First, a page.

• The Department of Education is proposing the phase-out of the Christopher Columbus High School, a high school in the Bronx that currently serves students in grades 9-12. Under this proposal, the school would stop accepting new ninth grade classes starting in September 2010.
  • Columbus’ graduation rate is low:
    • In 2007-08, the graduation rate was 36.9%.
    • In 2008-09, the graduation rate increased slightly to 40.3%, still 20 points below the citywide average of 60%.
  • First-year credit accumulation is also low:
    • In 2007-08, only 48% of first-year students accumulated 10 or more credits.
    • In 2008-09, that figure increased slightly to 49.4%.
  • Demand for the school is low:
    • Columbus is a zoned school, but only 11% of students zoned for the school attend it. Just 46% of the students attending Columbus are zoned for the school.
  • Columbus received a D on the 2008-09 Progress Report, down from a C in 2006-07 and 2007-08.

Phase-out of Norman Thomas High School (02M620):

  • The Department of Education is proposing the phase-out of Norman Thomas High School, a high school in Manhattan that currently serves students in grades 9-12. Under this proposal, the school would stop accepting new ninth grade classes starting in September 2010.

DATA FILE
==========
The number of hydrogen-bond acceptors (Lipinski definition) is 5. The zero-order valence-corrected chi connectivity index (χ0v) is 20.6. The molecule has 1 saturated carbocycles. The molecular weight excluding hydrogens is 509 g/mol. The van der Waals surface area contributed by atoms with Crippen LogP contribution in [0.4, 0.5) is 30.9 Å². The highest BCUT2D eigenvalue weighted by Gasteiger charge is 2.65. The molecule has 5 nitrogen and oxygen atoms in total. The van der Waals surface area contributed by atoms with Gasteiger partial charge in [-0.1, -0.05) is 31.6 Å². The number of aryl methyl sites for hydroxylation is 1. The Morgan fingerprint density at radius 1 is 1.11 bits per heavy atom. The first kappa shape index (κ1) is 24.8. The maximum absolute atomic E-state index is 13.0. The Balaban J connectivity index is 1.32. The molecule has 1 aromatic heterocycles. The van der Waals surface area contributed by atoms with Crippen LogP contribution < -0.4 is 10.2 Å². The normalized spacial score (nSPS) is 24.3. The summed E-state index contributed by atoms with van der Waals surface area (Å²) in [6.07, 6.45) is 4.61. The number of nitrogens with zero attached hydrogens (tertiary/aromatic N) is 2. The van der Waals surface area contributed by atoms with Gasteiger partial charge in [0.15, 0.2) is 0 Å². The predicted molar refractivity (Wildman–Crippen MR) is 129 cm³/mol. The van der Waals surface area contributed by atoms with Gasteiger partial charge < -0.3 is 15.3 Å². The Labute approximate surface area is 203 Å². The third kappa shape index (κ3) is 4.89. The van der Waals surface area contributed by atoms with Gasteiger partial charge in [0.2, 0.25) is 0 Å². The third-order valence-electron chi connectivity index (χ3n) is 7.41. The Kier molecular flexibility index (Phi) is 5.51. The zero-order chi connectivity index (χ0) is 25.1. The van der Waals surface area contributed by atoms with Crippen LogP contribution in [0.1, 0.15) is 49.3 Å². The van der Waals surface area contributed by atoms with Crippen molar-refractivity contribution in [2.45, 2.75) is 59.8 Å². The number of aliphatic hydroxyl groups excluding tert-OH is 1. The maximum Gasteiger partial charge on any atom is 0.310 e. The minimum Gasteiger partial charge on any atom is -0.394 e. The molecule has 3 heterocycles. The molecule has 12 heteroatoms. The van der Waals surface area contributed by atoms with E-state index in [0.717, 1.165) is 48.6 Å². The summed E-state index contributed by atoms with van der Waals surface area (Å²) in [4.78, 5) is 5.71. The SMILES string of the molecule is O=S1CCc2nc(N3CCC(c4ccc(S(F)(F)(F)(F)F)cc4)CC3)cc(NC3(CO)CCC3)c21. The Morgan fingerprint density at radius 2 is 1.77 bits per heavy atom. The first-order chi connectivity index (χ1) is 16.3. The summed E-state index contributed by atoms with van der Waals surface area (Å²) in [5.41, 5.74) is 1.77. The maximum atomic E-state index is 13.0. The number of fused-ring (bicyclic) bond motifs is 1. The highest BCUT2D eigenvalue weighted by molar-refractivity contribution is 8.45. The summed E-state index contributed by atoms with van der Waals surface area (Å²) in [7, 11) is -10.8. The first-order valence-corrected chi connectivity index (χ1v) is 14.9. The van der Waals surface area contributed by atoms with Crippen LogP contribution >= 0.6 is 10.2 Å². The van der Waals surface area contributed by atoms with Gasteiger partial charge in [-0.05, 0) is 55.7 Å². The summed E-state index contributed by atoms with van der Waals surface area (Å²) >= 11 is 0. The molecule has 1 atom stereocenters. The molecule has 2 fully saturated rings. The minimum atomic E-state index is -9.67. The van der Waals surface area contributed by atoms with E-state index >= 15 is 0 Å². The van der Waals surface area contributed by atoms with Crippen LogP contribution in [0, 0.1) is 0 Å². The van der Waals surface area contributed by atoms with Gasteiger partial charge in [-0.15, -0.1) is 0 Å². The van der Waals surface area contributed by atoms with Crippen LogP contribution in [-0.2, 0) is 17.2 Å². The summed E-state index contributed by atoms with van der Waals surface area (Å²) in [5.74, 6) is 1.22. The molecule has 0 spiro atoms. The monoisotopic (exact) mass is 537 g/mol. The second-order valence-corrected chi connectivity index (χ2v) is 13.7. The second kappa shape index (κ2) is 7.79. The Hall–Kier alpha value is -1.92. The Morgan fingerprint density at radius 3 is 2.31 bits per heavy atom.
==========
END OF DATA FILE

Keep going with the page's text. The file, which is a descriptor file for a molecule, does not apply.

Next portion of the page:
• Fewer than half of Norman Thomas students graduate on schedule:
    • The 2007-08 graduation rate at Norman Thomas was 41.7%.
    • The 2008-09 graduation rate was 42.7%.
  • The school has persistently failed to help students progress toward graduation. In 2008-09, the school had 109 registered twelfth-grade students and 945 registered ninth graders – meaning that half of the total student body was in the ninth grade.
  • The 2009 Learning Environment Survey indicates low satisfaction with the school among all constituents, especially among students:
    • Only 57% of students feel that teachers inspire them to learn and only 64% of students feel safe at school.
    • Only 68% of teachers feel that order and discipline are maintained at the school.

Phase-out of New Day Academy (12X245)